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Brinkley, an 11 year old Springer Spaniel, had been increasingly lethargic and off his food for the previous 10 days, and more recently had shown occasional signs of back pain. Because of the history of back pain, Brinkley was referred by his usual veterinary surgeon to one of Willows' neurology Specialists.
Clinical examination revealed that Brinkley had subtle neurological signs which the neurologist believed could be the result of a metabolic abnormality known as Addison's disease. This suspicion was confirmed by subsequent blood tests.
Addison's disease is a condition of the adrenal glands – two small glands located near the kidneys which produce the body's natural steroid hormones. In Addison's disease the glands produce less steroid than they should, and this has detrimental effects on many organs including the brain, heart, muscle, stomach and intestines.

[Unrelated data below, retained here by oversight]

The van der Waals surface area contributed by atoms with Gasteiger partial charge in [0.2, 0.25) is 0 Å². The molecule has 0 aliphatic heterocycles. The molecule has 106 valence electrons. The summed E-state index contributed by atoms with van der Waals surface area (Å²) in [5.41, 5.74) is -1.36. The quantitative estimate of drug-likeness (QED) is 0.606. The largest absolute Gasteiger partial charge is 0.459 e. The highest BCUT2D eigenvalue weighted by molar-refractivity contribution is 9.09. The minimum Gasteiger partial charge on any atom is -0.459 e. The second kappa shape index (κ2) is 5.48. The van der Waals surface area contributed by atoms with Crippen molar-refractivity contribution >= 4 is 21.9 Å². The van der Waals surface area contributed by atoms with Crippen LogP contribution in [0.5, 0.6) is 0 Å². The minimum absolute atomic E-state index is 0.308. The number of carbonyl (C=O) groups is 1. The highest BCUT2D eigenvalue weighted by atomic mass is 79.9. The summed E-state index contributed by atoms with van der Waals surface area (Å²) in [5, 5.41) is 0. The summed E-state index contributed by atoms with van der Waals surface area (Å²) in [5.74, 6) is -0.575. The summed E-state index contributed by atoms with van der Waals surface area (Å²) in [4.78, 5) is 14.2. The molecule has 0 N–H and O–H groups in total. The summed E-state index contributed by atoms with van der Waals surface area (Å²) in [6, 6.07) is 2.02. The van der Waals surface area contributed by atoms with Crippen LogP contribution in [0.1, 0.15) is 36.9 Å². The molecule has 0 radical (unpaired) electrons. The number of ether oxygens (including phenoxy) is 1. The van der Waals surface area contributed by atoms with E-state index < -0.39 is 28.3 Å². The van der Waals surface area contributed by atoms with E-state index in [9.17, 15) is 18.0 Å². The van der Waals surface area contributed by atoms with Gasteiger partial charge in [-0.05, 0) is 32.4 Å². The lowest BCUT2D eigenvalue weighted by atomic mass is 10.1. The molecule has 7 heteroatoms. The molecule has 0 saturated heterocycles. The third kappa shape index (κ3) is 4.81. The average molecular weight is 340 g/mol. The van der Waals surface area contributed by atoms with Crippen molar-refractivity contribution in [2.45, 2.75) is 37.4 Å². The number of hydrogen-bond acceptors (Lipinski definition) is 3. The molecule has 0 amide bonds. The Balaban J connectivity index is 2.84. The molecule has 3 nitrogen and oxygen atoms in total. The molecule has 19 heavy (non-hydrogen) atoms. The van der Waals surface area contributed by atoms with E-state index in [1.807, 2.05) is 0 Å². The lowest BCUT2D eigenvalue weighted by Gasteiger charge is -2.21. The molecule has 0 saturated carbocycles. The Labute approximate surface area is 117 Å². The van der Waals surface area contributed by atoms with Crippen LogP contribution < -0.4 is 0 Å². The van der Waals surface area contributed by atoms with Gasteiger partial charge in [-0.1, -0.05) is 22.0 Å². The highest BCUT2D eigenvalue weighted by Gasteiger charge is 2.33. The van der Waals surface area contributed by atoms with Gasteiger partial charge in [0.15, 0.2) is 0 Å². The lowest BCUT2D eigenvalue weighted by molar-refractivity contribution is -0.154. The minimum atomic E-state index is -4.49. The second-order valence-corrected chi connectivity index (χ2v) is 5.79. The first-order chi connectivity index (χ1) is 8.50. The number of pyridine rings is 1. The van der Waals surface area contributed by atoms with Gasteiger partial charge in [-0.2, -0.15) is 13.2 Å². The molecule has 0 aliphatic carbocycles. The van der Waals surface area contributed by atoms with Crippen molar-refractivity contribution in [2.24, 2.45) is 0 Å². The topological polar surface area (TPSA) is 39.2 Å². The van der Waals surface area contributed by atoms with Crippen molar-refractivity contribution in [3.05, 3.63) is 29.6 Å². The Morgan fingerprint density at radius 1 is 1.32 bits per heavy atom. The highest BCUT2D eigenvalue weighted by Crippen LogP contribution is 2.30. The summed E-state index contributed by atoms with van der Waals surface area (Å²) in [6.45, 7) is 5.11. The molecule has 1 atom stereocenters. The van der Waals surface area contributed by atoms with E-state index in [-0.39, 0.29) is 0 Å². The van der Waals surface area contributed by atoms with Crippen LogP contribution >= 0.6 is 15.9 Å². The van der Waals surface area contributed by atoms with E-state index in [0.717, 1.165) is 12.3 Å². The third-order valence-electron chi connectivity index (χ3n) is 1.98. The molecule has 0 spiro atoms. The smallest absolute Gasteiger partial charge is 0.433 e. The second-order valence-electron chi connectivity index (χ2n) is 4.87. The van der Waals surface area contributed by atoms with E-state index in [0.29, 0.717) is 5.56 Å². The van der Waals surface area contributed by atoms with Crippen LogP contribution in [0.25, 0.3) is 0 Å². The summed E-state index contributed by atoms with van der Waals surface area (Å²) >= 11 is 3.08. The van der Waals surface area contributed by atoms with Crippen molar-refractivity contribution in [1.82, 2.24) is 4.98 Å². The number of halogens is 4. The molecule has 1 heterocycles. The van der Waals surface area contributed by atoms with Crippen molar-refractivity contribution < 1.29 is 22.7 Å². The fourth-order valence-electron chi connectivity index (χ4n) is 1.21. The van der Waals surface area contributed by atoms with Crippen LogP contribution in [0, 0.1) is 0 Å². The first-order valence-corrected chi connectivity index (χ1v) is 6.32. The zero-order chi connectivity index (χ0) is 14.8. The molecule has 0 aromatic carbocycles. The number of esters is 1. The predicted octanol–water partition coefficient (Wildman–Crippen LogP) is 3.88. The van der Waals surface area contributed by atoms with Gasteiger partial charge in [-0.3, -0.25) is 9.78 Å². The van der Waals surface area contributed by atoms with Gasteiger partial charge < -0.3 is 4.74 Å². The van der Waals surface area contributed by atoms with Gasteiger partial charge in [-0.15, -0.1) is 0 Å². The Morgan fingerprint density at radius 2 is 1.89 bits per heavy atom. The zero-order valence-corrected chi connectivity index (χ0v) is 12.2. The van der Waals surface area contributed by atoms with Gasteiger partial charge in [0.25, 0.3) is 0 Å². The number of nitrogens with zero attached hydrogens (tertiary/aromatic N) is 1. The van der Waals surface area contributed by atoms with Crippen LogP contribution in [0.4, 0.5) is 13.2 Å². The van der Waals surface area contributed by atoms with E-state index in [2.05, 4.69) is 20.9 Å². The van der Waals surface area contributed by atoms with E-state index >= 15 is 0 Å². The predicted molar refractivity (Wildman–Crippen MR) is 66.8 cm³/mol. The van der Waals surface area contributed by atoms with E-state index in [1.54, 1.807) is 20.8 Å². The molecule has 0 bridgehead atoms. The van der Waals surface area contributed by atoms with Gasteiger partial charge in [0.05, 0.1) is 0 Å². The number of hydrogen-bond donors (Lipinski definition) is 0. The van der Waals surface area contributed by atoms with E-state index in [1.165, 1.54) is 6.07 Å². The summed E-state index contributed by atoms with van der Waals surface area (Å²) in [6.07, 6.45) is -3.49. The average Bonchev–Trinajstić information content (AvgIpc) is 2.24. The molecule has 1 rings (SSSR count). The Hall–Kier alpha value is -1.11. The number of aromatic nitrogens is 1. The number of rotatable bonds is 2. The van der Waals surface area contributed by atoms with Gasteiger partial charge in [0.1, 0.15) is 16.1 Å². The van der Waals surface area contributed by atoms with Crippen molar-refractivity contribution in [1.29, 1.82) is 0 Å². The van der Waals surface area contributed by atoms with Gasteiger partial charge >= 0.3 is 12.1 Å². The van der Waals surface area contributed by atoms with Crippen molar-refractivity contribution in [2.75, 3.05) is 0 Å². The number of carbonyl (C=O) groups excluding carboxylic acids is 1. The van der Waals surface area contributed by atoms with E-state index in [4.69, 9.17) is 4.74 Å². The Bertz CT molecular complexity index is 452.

After the diagnosis had been made, specific treatment was started and Brinkley's condition was much improved within a few days. Unfortunately, three weeks later he took a turn for the worse, when he started vomiting and showing signs of acute abdominal pain. Repeat blood tests showed that, although his treatment dose needed a slight adjustment, this was not enough to explain his new symptoms. An ultrasound scan was performed, and this demonstrated the presence of a large stomach (gastric) ulcer which was likely to have been a consequence of his Addison’s disease. Additional medication for the gastric ulcer was added to Brinkley's treatments and, happily, he has continued to improve.
This ultrasound image shows a cross-sectional image through the gastric ulcer. The central ulcer crater is surrounded by thickened, inflamed stomach wall.